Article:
Before the ellipsis character arrived with the creation of computer fonts, typesetters used spaced periods (also known as spaced points or ellipsis points). In traditional book design, spaced periods are still preferred. The ellipsis character is generally too narrow and abrupt for its intended purpose: to show where text has been omitted or to replicate the trailing off of speech or thought.
Occasionally — almost always in nonfiction — four ellipsis points are used. Four points are needed only for omitted material that ends in a complete sentence.
Original: The two girls with the water guns ran through the alley, shooting as they went. The dogs chased after them.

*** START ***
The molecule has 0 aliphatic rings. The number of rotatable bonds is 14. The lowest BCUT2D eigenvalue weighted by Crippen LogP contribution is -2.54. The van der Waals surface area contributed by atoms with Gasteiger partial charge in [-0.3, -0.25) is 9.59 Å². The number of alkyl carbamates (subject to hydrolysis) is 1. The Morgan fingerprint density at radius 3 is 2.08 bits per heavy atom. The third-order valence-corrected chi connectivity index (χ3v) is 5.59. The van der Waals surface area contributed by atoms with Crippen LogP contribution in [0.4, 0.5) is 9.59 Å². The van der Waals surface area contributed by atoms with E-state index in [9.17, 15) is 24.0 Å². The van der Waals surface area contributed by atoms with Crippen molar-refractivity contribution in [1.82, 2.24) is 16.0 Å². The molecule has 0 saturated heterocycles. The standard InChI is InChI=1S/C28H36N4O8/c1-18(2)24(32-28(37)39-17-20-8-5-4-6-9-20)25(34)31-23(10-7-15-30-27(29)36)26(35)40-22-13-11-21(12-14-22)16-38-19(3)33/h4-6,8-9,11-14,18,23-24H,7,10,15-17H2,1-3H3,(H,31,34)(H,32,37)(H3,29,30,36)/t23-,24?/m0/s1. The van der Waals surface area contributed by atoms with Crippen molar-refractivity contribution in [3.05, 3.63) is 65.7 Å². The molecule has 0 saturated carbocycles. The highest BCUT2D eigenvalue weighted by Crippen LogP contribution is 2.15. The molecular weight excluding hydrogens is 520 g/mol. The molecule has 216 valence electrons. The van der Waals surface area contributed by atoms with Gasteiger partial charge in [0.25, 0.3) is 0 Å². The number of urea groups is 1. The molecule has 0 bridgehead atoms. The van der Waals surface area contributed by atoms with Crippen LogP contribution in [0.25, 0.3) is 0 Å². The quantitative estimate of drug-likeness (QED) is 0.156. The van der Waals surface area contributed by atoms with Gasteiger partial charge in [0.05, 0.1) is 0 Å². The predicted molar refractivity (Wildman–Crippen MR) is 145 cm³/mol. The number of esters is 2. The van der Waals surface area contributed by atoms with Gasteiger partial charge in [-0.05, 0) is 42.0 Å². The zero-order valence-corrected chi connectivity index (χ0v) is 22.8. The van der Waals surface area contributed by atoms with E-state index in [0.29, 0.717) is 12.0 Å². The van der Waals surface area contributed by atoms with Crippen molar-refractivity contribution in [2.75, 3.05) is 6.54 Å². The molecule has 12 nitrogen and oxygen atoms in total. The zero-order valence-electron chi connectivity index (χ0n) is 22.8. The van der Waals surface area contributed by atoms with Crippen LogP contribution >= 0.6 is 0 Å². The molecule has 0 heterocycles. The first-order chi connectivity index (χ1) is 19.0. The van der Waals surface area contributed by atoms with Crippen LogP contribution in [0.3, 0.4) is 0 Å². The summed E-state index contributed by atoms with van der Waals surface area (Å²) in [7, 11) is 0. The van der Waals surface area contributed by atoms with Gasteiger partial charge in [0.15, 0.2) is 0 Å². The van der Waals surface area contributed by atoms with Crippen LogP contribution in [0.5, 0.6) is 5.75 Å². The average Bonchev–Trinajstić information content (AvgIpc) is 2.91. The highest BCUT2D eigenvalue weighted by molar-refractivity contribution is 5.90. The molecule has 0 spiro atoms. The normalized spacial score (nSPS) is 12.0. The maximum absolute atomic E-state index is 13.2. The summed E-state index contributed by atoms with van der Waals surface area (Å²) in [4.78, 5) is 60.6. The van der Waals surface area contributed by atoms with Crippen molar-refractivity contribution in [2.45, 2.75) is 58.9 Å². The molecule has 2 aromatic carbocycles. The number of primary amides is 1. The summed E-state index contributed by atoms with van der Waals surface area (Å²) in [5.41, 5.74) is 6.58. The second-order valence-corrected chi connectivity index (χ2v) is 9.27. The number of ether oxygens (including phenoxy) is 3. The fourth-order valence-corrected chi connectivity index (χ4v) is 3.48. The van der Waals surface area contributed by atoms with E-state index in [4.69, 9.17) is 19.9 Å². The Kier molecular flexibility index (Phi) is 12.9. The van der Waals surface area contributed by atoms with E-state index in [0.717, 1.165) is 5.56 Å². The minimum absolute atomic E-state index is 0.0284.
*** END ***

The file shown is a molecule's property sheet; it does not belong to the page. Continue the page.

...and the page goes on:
Condensed: The two girls . . . ran through the alley. . . . The dogs chased after them.
Nonbreaking spaces should be used between the periods to prevent the ellipsis from being split across lines. In print, spaces of varying widths are available. There should be no space between the ellipsis and a closing or opening quotation mark.
For this example, I prefer F, then D. Sentence A is acceptable, but I would add a hair space, which isn’t shown in any of the sentences, before the ellipsis character. Note that the ellipsis character for this font might be wider than the ellipsis character for other fonts.
Sentences B, C, and E are utterly uncouth. Don’t close up spaced periods to the previous character or leave a wide space before a tight ellipsis.